NLIHC issued a new report, The National Housing Trust Fund: An Overview of 2017 State Projects, on September 8. Part of NLIHC’s effort to document the impact of the national Housing Trust Fund (HTF), the report summarizes how each state and the District of Columbia planned to use $219 million allocated in 2017 by the HTF.
In 2017 – the second year of HTF implementation – states continued to use most of their HTF resources to target projects that served people experiencing homelessness, people with disabilities, elderly people, or other special needs populations. Most of the 2017 HTF allocation – more than $144 million – was used to construct new affordable housing units. Another $7 million was used for adaptive re-use projects, creating more affordable housing in properties previously used for non-housing purposes. Although reported to HUD as “rehabilitation,” NLIHC research showed that these projects used nearly $8 million to create new affordable housing. Meanwhile, $38 million of HTF was used to preserve existing affordable housing, helping to ensure that this stock does not revert to market-rate housing. Of that $38 million, more than $15 million was used to help preserve earlier federal investment in affordable housing through HUD’s Project-Based Section 8 program and USDA’s Rural Development (RD) Section 515 program.
The HTF remains an essential source of gap financing, used in conjunction with the HOME Investment Partnerships Program (HOME), the Federal Home Loan Banks’ Affordable Housing Program (AHP), and other state affordable housing programs, including state or local Housing Trust Funds. The HTF was used as gap financing for 123 projects also using the Low Income Housing Tax Credit (LIHTC) program’s equity investments in 2017, meaning that some units in LIHTC projects would serve extremely low-income households. Still, 58 projects in 24 states did not rely on LIHTC equity; in these cases, state policies tended to use HTF strategically in smaller projects not conducive to the LIHTC process.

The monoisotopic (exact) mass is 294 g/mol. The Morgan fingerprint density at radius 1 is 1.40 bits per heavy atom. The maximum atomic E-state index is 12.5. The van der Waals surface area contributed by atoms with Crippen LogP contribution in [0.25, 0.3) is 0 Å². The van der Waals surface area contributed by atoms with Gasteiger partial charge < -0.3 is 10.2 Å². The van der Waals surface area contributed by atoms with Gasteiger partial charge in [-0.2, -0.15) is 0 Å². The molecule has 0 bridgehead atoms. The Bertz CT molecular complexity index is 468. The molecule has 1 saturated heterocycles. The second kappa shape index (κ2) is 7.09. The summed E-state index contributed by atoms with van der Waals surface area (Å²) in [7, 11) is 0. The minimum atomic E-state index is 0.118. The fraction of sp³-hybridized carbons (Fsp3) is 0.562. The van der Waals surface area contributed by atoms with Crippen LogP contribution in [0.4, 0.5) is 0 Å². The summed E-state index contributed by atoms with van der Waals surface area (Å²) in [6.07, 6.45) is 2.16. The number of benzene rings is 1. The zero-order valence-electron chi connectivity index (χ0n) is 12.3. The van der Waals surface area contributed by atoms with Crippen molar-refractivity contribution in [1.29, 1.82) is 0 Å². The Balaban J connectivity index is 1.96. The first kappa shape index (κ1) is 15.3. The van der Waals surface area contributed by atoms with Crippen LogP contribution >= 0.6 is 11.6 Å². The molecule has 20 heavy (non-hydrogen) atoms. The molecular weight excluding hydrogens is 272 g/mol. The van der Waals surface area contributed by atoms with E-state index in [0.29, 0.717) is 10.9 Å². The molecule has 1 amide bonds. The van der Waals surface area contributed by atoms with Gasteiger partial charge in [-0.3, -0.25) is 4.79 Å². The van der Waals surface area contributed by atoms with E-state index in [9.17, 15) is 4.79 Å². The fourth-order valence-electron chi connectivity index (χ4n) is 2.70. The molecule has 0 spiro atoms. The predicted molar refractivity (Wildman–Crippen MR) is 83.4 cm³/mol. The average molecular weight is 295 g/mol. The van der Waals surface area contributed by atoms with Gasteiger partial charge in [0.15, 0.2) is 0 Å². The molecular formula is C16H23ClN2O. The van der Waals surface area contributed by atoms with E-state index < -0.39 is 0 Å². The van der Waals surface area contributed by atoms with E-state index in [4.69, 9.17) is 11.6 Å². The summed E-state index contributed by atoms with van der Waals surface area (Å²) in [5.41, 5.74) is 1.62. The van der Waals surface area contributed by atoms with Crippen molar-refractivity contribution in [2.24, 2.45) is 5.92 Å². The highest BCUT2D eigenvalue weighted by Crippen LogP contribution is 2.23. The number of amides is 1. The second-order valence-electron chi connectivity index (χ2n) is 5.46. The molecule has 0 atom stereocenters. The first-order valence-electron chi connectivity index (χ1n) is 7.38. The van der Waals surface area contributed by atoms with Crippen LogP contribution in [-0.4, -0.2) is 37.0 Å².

In September 2018, NLIHC published a preliminary report examining the 2016 HTF awards, Getting Started: First Homes Being Built with National Housing Trust Fund Awards, later supplementing the report with additional data as more states provided the necessary information (“Supplemental Update to Getting Started”). In addition to the new report on how states proposed awarding their HTF allocations in 2017, a report providing an overview of 2018 projects is forthcoming. NLIHC will continue providing such reports in the future.